It might be expected that the first phase of reaction would be interaction between the approaching electrophile and delocalised π orbitals leading to π complexes (a weakly bonded charge-transfer complex which exists in solution only and is formed by the association of an electrophilic species (E) and on electron-donating species) e.g. toluene form a 1:1 complex with HCl at –78°C, the reaction being readily reversible. DCl also forms π complex with toluene. This complex on decomposition does not form deuterium substituted toluene. Formation of complex leads to a solution that is a non-conductor of electricity.
When an electrophile reacts with an arene usually in presence of a catalyst, a salt is formed. This salt is composed of an anioin and a complex, resonance stabilized carbenium ion (arenium ion) in which only two of the total π electrons of arene are utilized to form a α bond between a particular C atom of the ring and the electrophile, known as α complex (also called Wheland intermediate).
Of course one may assume that an aromatic substitution reaction consists of four stpes involving two π and are α complexes as shown below.
- Formation of a π-complex
- Conversion of π α complex to a α complex
- Conversion of a complex into π complex
- Decomposition of π complex to products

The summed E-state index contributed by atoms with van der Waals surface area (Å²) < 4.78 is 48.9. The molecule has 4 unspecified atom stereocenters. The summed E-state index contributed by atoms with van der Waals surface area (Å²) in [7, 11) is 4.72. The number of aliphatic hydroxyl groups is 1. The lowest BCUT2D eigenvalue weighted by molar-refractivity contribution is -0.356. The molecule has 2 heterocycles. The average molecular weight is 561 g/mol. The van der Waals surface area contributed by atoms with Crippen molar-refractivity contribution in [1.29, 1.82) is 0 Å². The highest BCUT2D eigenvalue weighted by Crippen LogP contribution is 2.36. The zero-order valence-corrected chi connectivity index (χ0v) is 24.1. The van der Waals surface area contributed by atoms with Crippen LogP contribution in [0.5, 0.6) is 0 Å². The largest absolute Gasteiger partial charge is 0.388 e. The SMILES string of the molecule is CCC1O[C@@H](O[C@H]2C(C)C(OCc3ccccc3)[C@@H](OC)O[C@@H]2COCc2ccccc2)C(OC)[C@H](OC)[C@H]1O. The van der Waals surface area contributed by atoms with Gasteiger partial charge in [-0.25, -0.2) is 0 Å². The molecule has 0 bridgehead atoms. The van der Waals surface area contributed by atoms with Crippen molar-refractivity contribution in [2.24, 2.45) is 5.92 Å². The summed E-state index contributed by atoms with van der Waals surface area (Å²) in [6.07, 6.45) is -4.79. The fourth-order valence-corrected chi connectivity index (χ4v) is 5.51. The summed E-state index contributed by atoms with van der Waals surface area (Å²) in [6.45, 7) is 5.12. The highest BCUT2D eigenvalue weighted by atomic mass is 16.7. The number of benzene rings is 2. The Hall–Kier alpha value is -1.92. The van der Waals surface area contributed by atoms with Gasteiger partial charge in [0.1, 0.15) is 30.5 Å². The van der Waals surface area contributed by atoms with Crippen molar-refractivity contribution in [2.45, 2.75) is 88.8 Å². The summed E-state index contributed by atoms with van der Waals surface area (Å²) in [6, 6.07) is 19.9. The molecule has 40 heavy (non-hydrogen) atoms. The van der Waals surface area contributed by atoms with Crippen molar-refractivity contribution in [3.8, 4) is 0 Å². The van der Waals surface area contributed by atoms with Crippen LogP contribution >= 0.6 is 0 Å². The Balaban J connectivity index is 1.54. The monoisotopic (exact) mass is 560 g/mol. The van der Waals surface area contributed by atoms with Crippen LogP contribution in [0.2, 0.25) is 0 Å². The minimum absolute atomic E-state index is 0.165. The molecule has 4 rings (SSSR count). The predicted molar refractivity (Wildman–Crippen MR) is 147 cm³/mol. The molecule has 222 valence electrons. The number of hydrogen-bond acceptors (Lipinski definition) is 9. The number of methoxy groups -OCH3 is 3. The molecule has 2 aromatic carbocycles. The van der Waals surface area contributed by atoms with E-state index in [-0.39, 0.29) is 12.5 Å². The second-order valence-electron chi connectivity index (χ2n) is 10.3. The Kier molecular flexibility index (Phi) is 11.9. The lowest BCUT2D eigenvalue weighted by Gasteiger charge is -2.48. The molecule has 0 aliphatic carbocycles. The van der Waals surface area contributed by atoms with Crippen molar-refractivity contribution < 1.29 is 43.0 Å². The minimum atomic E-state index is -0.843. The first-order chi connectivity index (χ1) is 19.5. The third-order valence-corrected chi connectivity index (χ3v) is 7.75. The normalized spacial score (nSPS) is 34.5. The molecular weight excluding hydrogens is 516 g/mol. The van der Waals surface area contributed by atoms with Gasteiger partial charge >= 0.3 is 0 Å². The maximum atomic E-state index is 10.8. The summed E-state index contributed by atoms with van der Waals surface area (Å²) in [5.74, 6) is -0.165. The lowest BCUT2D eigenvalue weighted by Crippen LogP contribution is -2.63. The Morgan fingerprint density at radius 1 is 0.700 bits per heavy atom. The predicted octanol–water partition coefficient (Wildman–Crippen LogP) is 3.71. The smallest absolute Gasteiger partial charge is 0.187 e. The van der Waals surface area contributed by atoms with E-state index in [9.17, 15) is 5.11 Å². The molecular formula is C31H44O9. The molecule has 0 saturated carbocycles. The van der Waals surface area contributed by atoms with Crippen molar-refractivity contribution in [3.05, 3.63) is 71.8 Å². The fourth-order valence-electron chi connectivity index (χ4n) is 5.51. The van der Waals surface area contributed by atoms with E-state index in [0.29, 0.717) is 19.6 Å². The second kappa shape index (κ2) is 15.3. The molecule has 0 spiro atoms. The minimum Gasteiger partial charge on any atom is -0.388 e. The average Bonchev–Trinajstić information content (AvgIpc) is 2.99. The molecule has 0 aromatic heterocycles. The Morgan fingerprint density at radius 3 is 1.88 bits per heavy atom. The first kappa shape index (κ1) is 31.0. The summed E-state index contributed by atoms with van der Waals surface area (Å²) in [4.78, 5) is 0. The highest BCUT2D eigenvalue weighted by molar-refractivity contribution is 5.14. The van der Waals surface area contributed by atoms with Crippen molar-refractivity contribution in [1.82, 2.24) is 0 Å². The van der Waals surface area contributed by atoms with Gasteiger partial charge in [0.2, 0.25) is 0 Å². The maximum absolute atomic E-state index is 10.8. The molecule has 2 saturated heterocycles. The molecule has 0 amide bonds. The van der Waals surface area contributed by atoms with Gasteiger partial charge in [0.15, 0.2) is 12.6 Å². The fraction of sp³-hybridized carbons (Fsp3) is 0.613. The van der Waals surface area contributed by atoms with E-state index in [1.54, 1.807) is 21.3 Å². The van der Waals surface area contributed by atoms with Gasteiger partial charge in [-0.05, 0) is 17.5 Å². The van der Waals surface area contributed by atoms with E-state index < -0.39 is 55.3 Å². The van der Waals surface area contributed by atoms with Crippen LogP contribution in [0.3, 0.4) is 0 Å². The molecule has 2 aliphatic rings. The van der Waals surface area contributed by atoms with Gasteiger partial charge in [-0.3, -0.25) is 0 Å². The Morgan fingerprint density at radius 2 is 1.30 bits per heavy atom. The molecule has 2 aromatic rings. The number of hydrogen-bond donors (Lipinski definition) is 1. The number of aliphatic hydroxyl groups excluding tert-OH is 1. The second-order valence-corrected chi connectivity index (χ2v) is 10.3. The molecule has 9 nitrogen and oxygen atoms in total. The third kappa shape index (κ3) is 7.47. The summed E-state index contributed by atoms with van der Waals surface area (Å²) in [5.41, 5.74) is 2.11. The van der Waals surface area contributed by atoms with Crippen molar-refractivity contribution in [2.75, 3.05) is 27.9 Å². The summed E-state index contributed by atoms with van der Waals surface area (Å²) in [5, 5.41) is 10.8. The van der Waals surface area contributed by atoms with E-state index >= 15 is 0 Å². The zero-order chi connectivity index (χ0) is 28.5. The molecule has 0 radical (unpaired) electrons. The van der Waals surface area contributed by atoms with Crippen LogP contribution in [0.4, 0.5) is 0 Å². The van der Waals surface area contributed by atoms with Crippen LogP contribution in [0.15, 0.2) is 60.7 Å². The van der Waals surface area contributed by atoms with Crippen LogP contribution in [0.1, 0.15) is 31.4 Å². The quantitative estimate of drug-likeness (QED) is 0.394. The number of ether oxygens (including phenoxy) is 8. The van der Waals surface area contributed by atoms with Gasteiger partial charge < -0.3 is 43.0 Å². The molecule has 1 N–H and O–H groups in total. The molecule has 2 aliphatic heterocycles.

However the most widely accepted mechanism for aromatic electrophilic substitution reaction is the two step mechanism.
- i) α complex formation
- ii) Loss of proton from the α complex
|Step 1:||+E+ ⎯→ H|
Of the following two steps, step 1, the formation of the arenium ion, is the rate-determining step in electrophilic aromatic substitution.
Step 2, the loss of a proton, occurs rapidly relative to step 1 and has no effect on the overall rate of reaction.
Energy profile of an aromatic electrophilic substitution without formation of π complex.
The evidence for the two step mechanism are
- i) Detection and isolation of σ complex
A large number of σ complexes as intermediate has been detected, some of them have also been isolated.
- ii) Displacement of an H (or D) atom of C6H6 (or C6D6) by a nitronium ion NO2+ (formed by the action of concentrated H2SO4 on concentrated HNO3) is an aromatic electrophile substitution reaction. If the C – H bond breaking is the r/d, step, then the reaction will exhibit a primary kinetic isotope effect. By contrast C6H6 and C6D6 are found to undergo nitration at essentially the same rate, thus C – H bond breaking cannot be involved in the r/d step, that means α complex formation is the r/d step.